We took the bus back to El Calafate yesterday and said our good-byes to Monte Fitz Roy (Fitzie), Cerro Torre and the whole of El Chalten. Being in a bigger and busier town has its pluses, but walking along the main drag with all the amenities brought me closer to home and reminded me that we’re halfway through our two-week vacation. For the first time in almost a week though, we finally saw the sun set. Here in Patagonia, the sun sets at around 11pm and we’ve missed the last few because we would be indoors, inebriated from too much red wine and comatose from the day’s hike. (Cue in song, With a Little Help From My Friends…)
I fall in and out of sleep while on the bus to Perito Moreno Glacier, only to wake up with the same view around me: big mountain in front, water on the left, forest on the right; but no ice. It’s been more than an hour and I just can’t wait to get out of the bus and stand up. At the park’s entrance, a guide goes around with a small ticket machine charging us $60 Argentinian (about US$20) to enter. A few on the bus only had to say, Nacional, and they get a citizen’s discount at $20 Argentinian. This is the first time my group is charged for any sort of activity in Patagonia and all eyes are on me to make sure the fee is worth it.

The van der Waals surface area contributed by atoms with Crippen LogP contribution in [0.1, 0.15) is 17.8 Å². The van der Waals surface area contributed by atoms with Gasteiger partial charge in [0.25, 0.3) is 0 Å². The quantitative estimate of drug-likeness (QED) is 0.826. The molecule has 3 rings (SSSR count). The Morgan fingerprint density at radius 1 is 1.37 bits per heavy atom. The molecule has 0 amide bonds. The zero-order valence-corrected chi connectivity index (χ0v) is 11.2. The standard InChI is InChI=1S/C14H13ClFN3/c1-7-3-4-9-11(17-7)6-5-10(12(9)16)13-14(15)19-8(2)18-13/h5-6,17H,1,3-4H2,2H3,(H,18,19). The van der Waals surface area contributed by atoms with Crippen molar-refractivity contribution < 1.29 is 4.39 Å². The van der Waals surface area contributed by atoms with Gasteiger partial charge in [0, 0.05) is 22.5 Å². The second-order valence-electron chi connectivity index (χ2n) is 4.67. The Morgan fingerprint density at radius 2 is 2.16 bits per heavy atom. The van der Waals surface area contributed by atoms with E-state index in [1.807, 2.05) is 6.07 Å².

Back in New York, I’ve signed everybody up to do a mini-trek on Perito Moreno instead of just a bus ride to view the giant glacier from the balcony. It cost each of us US$100, which we all consider steep since we’re not the kind of travelers who pay for organized tour groups. But there is no such thing as shopping for a tour guide to do the mini-trek. Hielo Adventura has the monopoly to ferry tourists across the lake, suit them up with crampons and lead them on the glacier for an hour and a half before sending them back to their hotels. I later appreciate this because I couldn’t imagine hoards of people on the glacier trekking everywhere if one outfit didn’t control the number of visits to the top.
So what is a glacier? It’s technically a big mass of ice with two zones: accumulation and percolation. It’s constantly snowing in the accumulation zone while the ice is melting in the percolation zone. The ice moves down the slope from where they are situated and ends in lakes or cliffs and forms terminal moraines, or stones and dirt pushed by the glacier.
Named after the Argentinian explorer Francisco Pascacio Moreno, the glacier is popular because it’s one of the few that can be accessed as simply and easily as this. While most glaciers are in very high altitudes and extreme temperatures, Perito Moreno is only 50 miles from El Calafate and only 279 feet above sea level. Since 1917, the glacier has been stable: its surface, width and length have remained the same because the snow increase in the accumulation zone is enough to compensate for whatever’s melting in the percolation zone. Moreno acted as the expert–that’s why he was called perito–when the Patagonian border was being disputed between Argentina and Chile and donated the land for the first Argentinian National Park, but he never saw the glacier that was named after him.